Obviously, the law was meant to discourage fundraising, and in effect forced everyone to take public financing and limited spending to the same amount per candidate. Such spending limits clearly favor incumbents, who thanks to their past campaigns and media coverage while in office are already much better known than their challengers. Take the extreme case: Suppose that campaign expenditure limits were set at zero. Voters would never get to know the lesser-known challenger and the incumbent would sail to reelection. The trick for incumbents, who pass these regulations, is to set limits so low that challengers never really overcome the incumbent’s reputational advantage.

With federal spending at $3.82 trillion, we really don’t spend very much on political campaigns. All the presidential candidates together spent about $1.8 billion on the 2008 race. Is it really that outrageous to spend an amount equal to about five hundredths of one percent of the federal government’s annual budget informing Americans what the candidates plan to spend the money on? Last year, Microsoft spent $400 million launching Windows Phone 7. Do you remember many of the ads? But two years earlier, John McCain took public financing and was limited to just $84 million in the general election.

In 1976, the Supreme Court ruled in Buckley v. Valeo that public financing was constitutional as long as candidates were free not to participate. But, as we have just seen, candidates aren’t free to do that. For each $50 or less they raise after fundraising costs, their opponent might get $100. Public financing and campaign-expenditure limits have been a disaster for competition. One need only look at the impact on presidential campaigns. Incumbent presidents rarely face serious primary challenges. That lets them save up their campaign funds until the challenger in the opposing party is selected. After a bruising primary battle, challengers are often already up against their spending limits. When the challenger finally captures the nomination, there is little money left to counter attacks from the sitting president. We have seen this time after time, in 1984, 1996, and 2004.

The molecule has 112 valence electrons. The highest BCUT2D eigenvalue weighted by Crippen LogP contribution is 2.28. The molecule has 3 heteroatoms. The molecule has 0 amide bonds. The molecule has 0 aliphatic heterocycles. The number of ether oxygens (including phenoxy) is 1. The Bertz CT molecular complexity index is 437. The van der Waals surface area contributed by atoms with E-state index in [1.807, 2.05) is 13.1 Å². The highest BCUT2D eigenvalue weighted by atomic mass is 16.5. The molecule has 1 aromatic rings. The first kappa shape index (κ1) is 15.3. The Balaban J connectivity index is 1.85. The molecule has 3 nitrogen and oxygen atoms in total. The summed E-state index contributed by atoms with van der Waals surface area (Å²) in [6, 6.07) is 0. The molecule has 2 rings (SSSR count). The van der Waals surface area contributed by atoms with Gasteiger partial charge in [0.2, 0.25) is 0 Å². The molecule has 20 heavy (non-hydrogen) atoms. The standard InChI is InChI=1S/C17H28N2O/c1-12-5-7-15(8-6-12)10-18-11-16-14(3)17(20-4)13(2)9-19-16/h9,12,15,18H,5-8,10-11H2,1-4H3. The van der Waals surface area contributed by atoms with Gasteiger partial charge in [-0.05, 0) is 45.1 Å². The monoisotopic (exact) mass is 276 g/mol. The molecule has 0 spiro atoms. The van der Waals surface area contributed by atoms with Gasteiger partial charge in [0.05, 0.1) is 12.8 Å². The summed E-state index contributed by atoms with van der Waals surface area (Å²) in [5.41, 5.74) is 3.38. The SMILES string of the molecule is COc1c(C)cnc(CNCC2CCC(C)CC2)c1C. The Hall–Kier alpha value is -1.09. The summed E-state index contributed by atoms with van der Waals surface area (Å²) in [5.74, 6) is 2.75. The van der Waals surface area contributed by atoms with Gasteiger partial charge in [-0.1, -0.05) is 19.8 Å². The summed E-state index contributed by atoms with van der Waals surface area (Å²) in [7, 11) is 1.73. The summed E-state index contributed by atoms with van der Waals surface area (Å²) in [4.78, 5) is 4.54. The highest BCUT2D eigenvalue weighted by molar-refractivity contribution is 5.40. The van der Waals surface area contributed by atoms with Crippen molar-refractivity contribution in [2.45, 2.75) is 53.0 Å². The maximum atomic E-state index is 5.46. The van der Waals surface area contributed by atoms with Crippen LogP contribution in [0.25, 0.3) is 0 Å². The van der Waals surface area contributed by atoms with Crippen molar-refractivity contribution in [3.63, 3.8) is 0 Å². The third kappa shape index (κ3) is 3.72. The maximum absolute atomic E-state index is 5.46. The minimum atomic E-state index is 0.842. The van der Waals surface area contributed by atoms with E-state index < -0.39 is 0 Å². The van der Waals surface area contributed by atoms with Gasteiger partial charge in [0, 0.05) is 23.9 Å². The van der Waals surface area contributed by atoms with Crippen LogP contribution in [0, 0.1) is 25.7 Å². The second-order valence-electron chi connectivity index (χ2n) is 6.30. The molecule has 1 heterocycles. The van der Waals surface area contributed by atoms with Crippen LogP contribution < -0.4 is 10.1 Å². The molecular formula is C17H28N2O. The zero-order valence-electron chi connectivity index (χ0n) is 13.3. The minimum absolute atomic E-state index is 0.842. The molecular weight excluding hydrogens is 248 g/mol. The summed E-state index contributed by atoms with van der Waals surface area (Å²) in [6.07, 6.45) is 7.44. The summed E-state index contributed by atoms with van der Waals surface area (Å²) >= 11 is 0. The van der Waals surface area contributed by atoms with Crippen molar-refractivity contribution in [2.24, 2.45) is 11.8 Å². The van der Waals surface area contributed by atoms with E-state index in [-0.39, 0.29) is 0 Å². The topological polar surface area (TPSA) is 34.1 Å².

Hopefully, Americans will remember that Kagan wasn’t even arguing that things would have been worse without the traditional campaign-finance regulations. With liberal justices conceding that the traditional campaign-finance regulations have failed by their own standards, there is no remaining legal reason to continue them. Unfortunately, the rules have entrenched incumbents, reduced the number of challengers, and, with fewer contested races, reduced voter turnout.

John R. Lott Jr. is a contributor. He is an economist and author of the revised edition of More Guns, Less Crime (University of Chicago Press, 2010).